It's fine to talk — eventually — about chronic deficits and mounting debt. But now that our government is up and running again, the nation's first priority should be economic growth.
Sorry if this gives conniptions to all you deficit hawks out there. Actually, I'm not that sorry, because it was the hawks' over-the-top warnings of impending doom that provided intellectual cover for the meat-cleaver budget cuts we're living with today.
Partly because of those “sequestration” cuts — and because the economy is slowly improving — the federal government's annual budget deficit is falling at its fastest rate in decades. For the 2012 fiscal year, the deficit was about $1.1 trillion. For fiscal 2013, the Congressional Budget Office projects a deficit of $642 billion, representing a one-year decline of more than 40 percent.
This is part of a trend. The deficit peaked at $1.4 trillion in 2009 and has been sliding ever since. I don't mean to suggest that we don't have a problem. But it's clear at this point that the extraordinary deficits we saw at the height of the Great Recession were anomalous and that the flow of red ink is returning to normal. The CBO predicts that deficits will continue to fall through 2015.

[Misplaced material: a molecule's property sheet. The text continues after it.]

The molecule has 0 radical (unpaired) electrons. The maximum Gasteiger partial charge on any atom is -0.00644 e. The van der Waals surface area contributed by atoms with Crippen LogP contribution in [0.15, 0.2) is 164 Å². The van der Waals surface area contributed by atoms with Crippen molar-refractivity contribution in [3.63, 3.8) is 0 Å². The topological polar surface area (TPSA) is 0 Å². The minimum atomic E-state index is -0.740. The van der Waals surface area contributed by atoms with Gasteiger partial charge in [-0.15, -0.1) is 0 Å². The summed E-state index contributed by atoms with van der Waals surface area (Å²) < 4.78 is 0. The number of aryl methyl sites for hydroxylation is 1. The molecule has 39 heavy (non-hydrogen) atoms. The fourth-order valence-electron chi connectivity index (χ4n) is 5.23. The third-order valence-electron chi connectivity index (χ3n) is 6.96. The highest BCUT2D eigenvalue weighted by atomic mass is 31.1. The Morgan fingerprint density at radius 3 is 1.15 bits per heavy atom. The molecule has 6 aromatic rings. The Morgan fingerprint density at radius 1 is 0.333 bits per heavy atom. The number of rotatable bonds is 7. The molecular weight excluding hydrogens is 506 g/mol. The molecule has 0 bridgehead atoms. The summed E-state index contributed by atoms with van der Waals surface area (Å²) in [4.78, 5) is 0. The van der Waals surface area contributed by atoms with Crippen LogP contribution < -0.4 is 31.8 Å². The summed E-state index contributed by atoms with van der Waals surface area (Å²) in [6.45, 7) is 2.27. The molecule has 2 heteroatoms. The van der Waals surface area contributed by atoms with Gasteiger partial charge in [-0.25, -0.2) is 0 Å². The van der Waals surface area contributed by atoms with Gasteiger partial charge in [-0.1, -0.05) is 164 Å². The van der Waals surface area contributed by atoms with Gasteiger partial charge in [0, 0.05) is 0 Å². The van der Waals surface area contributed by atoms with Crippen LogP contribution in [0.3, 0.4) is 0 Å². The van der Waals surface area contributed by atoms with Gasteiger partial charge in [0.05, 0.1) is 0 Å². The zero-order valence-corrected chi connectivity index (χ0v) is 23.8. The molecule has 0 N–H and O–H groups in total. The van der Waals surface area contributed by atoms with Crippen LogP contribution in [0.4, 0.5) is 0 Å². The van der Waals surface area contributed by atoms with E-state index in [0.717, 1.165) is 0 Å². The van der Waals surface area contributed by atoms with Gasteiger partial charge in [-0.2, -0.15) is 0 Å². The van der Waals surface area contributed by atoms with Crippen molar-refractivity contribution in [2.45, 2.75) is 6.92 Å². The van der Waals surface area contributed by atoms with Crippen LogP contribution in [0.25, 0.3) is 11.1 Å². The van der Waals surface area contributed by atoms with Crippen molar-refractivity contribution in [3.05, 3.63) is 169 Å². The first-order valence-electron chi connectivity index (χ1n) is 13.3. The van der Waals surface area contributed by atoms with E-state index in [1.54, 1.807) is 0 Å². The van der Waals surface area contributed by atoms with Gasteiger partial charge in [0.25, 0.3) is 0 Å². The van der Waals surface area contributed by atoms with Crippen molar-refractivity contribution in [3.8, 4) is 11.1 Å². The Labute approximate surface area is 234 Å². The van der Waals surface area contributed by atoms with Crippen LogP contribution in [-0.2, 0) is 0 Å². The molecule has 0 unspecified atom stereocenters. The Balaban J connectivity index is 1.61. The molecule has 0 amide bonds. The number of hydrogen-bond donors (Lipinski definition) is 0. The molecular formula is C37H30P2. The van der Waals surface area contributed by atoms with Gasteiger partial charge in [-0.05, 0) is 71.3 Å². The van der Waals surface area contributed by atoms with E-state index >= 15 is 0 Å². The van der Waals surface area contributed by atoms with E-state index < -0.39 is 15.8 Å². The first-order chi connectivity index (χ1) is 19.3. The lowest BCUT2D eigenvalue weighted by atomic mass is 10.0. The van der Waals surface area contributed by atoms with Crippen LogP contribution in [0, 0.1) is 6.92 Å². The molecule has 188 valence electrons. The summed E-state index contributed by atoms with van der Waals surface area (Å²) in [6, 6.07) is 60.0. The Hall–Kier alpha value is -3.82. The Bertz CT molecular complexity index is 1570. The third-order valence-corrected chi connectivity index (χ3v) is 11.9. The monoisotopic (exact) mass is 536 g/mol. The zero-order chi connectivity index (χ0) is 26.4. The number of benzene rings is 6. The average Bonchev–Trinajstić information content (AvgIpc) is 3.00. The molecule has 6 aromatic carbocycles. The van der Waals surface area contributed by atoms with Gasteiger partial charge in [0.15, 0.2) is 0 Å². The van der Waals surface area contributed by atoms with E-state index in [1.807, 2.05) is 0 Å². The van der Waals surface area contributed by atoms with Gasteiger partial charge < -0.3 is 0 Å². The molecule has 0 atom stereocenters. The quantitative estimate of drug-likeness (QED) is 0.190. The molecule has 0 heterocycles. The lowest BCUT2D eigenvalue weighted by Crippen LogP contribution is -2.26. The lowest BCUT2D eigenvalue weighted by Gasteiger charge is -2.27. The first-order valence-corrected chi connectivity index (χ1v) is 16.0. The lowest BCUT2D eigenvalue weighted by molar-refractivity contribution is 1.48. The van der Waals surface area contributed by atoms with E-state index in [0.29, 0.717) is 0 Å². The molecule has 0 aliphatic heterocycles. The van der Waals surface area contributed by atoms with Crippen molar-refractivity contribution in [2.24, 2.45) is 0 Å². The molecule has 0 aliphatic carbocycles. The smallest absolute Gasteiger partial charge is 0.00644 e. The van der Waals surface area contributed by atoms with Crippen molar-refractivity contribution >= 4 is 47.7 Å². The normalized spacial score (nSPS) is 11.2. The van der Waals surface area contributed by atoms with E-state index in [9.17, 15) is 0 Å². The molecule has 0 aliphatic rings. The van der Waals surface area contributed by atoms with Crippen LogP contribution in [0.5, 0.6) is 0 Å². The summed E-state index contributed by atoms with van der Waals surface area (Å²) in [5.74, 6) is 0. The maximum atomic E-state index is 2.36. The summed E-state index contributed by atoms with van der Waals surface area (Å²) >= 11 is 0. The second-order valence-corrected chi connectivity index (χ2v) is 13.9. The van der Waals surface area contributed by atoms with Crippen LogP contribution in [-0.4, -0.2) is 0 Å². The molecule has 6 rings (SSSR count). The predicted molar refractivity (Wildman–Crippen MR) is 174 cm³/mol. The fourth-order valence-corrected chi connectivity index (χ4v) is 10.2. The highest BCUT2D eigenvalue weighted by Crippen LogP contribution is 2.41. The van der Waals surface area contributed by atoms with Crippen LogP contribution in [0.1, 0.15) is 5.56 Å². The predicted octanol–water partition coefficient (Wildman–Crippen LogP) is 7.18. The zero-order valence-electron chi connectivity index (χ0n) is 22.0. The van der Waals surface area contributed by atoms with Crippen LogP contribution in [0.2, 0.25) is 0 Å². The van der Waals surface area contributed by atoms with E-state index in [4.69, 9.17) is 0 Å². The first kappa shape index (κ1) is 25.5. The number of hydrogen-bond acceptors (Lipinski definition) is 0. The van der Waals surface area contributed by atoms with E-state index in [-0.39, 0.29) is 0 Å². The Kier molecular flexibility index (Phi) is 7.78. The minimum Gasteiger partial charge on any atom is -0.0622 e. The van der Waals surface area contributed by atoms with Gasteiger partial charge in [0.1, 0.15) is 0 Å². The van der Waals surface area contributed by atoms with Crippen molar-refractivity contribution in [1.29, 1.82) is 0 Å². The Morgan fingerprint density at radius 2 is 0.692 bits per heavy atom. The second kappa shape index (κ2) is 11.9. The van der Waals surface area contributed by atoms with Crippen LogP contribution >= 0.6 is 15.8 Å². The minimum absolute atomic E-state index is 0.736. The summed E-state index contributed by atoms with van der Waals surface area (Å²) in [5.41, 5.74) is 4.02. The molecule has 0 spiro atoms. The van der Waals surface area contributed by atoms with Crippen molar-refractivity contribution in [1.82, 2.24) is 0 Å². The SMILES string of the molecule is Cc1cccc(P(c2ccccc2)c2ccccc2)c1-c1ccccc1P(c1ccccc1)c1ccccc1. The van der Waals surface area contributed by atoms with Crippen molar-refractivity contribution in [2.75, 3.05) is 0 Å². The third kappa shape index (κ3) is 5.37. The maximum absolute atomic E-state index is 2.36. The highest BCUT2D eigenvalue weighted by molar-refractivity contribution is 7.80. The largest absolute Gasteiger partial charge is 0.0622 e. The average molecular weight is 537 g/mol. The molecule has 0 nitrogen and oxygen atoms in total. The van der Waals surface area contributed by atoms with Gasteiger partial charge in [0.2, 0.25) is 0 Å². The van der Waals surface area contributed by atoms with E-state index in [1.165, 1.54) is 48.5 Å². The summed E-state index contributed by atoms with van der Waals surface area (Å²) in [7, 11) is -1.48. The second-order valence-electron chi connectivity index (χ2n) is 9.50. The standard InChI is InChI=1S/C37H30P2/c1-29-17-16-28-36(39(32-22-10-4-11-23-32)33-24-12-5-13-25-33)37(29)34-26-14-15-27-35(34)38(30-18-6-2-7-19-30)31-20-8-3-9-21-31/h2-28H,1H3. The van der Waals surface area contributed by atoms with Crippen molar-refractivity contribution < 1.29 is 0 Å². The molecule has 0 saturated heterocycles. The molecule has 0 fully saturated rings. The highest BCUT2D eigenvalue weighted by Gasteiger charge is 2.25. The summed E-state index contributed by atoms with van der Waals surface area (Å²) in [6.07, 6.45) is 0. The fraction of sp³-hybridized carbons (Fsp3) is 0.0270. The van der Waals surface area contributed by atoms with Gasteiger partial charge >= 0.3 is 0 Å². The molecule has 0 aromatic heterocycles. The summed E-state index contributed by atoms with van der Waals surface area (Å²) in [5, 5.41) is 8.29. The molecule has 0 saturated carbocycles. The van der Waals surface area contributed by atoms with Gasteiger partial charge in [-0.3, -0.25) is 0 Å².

What happens then? Actually, it's too early to say.
The biggest factor in the size of the deficit — and the cumulative federal debt, now at more than $17 trillion — is rising medical costs. As the huge baby-boom generation reaches retirement age, according to the budget-hawk scenario, the Medicare and Medicaid programs will eventually become so expensive that the government will have nothing left for “discretionary” spending on roads, education, medical research, social welfare, environmental protection and other necessities.
There are signs, however, that this dystopian future may not be written in stone. Ten years ago, health care spending was growing at an alarming 8.8 percent a year — far faster than the economy could possibly keep up. But since 2008, according to an analysis of federal data by the Kaiser Family Foundation, health care spending has grown by an average of just 4.2 percent a year.